While in Portugal, I had the pleasure of attending a little known organisation called “The Travel Club,” which recently re-branded it’s travel house concept as “The Travel School.” The Travel School is a place for travellers to meet, share tips, stories and learn. It changes location every year, and this year it happened to coincide with my cycle tour through Portugal, in Aveiro.
The Travel Club is a concept that originated and grew in the Slavic countries. It is the number one go-to travel website in ex-Yugoslavia and has recently gone international. Because of this, most of the content on their website is in Serbo-Croatian, but they are currently working on an English Language version.
What is The Travel Club / The Travel School like?
The concept is pretty much like we are flatmates together, and each day there is a different travel related topic, a “workshop” which could be on anything from saving money to cartography. There are four or five budding volunteers helping out and around 10-12 travellers from all around the globe staying at any one time. Though the days I was there it was a little quieter. The Travel School is essentially a rented apartment for a month or two which changes location every year. And the entire project, from the website to the sugar for the coffee, is paid for by donations or by the efforts of volunteers.
My time at The Travel School
What can I say? My time at The Travel School was a definite highlight of my cycle tour in Portugal. I was warmly welcomed and introduced to the team upon arrival: a group of Slavic people from the Bosnia-Serbia-Croatia-Montenegro region (what a mouthful!). The flat was spacious, modern and had all the necessities. As their newest “flatmate” I spent the night socialising with the other travellers and listening to a mix of accents about their own trips around Europe.
The sleeping arrangements were on the floor; about 7 people today huddled together and lazing around with sleeping bags and mats until all the chat dried up and we slept.
The dynamic nature of the club means people are coming and going all the time, so a few travellers left and a few more joined the following day. It’s similar to a hostel environment but you don’t get those annoying teenage groups that stay up drinking all night. There is an atmosphere of respect rather than of carnage. And unlike a hostel it’s free.
My first workshop – and it’s mandatory that you attend at least one – was on saving money whilst travelling. I found it pretty useful, though in some ways I felt like the expert in the room. I showed around the little drinks-can stove I made earlier and pitched in some ideas while we all sat around in a circle on the floor absorbing top-notch cheapskate info.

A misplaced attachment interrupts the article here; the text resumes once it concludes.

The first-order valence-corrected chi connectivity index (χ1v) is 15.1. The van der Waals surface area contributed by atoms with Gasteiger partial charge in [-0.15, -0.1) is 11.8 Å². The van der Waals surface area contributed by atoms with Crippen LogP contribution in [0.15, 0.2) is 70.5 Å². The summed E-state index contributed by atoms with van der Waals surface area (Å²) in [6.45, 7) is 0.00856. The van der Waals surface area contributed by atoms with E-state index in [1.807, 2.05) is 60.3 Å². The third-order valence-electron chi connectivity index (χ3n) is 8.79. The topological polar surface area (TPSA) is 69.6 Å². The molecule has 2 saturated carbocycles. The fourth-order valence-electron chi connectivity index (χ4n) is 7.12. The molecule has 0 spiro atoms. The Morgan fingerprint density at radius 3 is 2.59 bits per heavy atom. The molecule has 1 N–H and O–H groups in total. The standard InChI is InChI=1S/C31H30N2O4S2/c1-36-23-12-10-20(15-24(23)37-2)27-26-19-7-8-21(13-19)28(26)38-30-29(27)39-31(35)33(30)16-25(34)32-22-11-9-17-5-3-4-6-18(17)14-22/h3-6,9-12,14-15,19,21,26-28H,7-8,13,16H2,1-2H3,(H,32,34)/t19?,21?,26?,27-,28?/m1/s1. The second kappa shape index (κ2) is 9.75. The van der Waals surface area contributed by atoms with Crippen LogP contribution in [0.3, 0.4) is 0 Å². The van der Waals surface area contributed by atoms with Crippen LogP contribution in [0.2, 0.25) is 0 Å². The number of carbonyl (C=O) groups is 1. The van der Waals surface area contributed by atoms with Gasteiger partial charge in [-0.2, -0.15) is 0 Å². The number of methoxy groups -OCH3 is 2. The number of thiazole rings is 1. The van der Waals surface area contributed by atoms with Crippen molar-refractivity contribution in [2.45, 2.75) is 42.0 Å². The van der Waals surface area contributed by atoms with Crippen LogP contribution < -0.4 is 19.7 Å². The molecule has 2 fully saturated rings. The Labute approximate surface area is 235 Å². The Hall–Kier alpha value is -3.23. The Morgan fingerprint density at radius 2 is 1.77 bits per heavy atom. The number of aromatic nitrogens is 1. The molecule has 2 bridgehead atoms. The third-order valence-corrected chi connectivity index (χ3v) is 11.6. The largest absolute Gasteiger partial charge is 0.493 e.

That night many of us went out for drinks in the town of Aveiro, the fish market being the night-life hub, a faint smell of fish tainting the plastic cup beers everyone was drinking whilst listening to tonight’s funk-rock band. It’s a fairly regular occurrence in the Travel School, where so many travellers get together from different nations to chat about life over a beer. And we even teamed up with the local Couchsurfing gathering to form a super-posse of different nationalities.
In true travelling style, the guests are of course encouraged to make good use of their time in the location. And so the following day I went around with one of the volunteers on his free walking tour of Aveiro, which he had just launched. Aveiro is a small, quiet seaside town with a strong culture – painted walls and benches, artwork hanging from the sky and this previously derelict and ruined building that some people came along and converted into a chill-zone…
And I finally found out why there are so many tiles on the outside of houses in Portugal! It’s to stop the moisture in the air seeping into the buildings!
For the rest of the time at the travel school – which you can only stay at for three days (but I somehow blagged four) – I spent some time at the beach with (great) new friends I made through the school and attended another workshop, this time on “what we learn while travelling.” The workshop really encouraged us to go deeper into the meaning of it all. I still never came to a solution. But the reason I think I’m embarking on such an epic journey is to discover who I am a little better. And as I was paired with another cycle tourer, travelling the length of Spain and Portugal, we both came to the conclusion that the challenges and freedom provided by strapping bags to a bike and pedalling off into the unknown is a pretty good way of finding that out.
I can’t wait to hear more about this inspirational project, and I’m sure it’s gonna go far. I leave you with a quote from their website:
“We see travel as a tool for building a culture of solidarity and understanding; an instrument for developing attitude and sensibility; a key to gaining an intimate understanding of our common planet and creating personal bonds with the world; a means to fight against prejudice, stupidity and hatred, against borders around us and within us. The creative drive of an artist, the joy of an explorer, the passion of a cartographer who draws her own unique map adding mountains, seas, ships, fish, instruments, houses, satellites, horses and people.” – The Travel Club